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Seth Koos | Banishing the Beast

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Metal/Punk: Alternative Metal Rock: Progressive Rock Moods: Out-and-Proud
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Banishing the Beast

by Seth Koos

Genre: Metal/Punk: Alternative Metal
Release Date: 

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  Song Share Time Download
1. Banishing the Beast
8:42 $0.99
Downloads are available as MP3-320 files.


Album Notes
Every song has two stories. The first is the story the song tells. In this case a battle between mankind and some kind of evil force from another dimension. The second is the real story of the song, and how it came to be.
That being said, this song started out when I decided I wanted to author a backing track in drop B tuning. After many hours of playing along with various drum beats in drop B tuning, I finally came across a progression I liked. This would be the progression that starts around 1:55. And so, I spent a lot of time just playing along with it.
As I was playing along with it, my first thought was this needs some keyboards. So I started playing around with different keyboard lines and sounds. This led me in a different direction and I started another project writing something different around the new keyboard line. This became the intro you hear now. Later I found that by using a different keyboard with the same melody gave the progression that starts around 1:55 a kind of slightly bouncy sound that worked well.
At the same I continued working on the bass line on the first project, I was just not happy with what I had. So, I started tinkering with the bass line until I came up something that stood out and did not just underscore the melody. Unfortunately, it did not work very well with project one when I added the lead guitar, it was just too much going on and it lost that heaviness I was looking for. But, I found that it worked very well with the other (intro) project two. This became the bass line you hear in the intro.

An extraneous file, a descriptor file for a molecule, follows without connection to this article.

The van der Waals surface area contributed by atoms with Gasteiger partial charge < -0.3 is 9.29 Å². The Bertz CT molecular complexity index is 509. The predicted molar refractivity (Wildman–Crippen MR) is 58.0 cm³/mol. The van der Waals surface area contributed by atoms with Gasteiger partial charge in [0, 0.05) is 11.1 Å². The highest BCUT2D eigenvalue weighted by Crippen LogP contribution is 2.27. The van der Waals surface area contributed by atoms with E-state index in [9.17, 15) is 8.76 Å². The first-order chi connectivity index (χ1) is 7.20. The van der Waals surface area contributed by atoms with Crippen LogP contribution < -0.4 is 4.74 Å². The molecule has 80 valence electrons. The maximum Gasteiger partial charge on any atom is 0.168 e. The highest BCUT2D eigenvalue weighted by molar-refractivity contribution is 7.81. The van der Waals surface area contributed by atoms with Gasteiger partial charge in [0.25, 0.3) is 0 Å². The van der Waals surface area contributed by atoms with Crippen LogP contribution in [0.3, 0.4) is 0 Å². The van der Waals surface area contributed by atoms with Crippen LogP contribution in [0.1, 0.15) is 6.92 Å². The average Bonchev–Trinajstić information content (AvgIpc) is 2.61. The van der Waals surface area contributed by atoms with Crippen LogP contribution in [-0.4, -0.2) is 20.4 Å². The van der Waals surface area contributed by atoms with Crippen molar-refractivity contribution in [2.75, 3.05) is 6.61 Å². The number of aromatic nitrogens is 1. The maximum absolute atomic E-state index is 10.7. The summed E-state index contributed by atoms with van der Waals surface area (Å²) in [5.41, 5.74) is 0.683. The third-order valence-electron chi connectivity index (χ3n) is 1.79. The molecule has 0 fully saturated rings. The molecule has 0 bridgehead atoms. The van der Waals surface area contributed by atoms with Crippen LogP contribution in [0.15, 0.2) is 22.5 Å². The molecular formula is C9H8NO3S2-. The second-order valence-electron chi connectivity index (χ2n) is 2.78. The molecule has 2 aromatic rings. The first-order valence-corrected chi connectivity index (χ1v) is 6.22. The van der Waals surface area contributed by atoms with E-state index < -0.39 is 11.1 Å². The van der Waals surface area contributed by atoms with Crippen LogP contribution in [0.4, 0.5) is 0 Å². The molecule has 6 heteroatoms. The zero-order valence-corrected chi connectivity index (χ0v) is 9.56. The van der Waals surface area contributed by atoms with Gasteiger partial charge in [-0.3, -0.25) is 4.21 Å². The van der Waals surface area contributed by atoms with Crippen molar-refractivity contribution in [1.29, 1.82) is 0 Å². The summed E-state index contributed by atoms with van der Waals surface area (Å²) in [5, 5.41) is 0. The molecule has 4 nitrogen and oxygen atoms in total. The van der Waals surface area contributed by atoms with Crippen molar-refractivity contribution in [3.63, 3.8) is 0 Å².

So back to the drawing board on the bass line. Frustrated, I started changing the drum lines to be more similar to the intro. Doing this enabled me to go back to a heavier bass line similar to the one I first started with. This lead me to the bass line and drum line you hear now starting at around 1:55. Some how in my minds eye I keep seeing a high speed, high stakes motorcycle chase now every time I hear it.
Back to the intro portion now. It needed to be expanded. After some playing around with different ideas, I incorporated some seashore and thunder keyboard effects I was playing around with on yet another project. After changing them around to somewhat match the melody, adding the hell's bass drum, and starting the clavelectro part way through the progression, I came up with what is now the first 37 seconds of the song.
At this point I was not sure if I had one song, or two songs that were too similar to be released separately. So I went back to project one, starts at 1:55, and began looking breaks and bridges. I did come up with a bridge (Starts around 5:09) that I really liked as a bridge, but it did not work as a chorus. And, everything I came up with for a chorus was really heavy. Which is not a bad thing, but, if everything is heavy, then the really heavy parts get muddled in with everything else and lose that kind of sonic factor that leads you to experiencing the heavy parts as real heavy.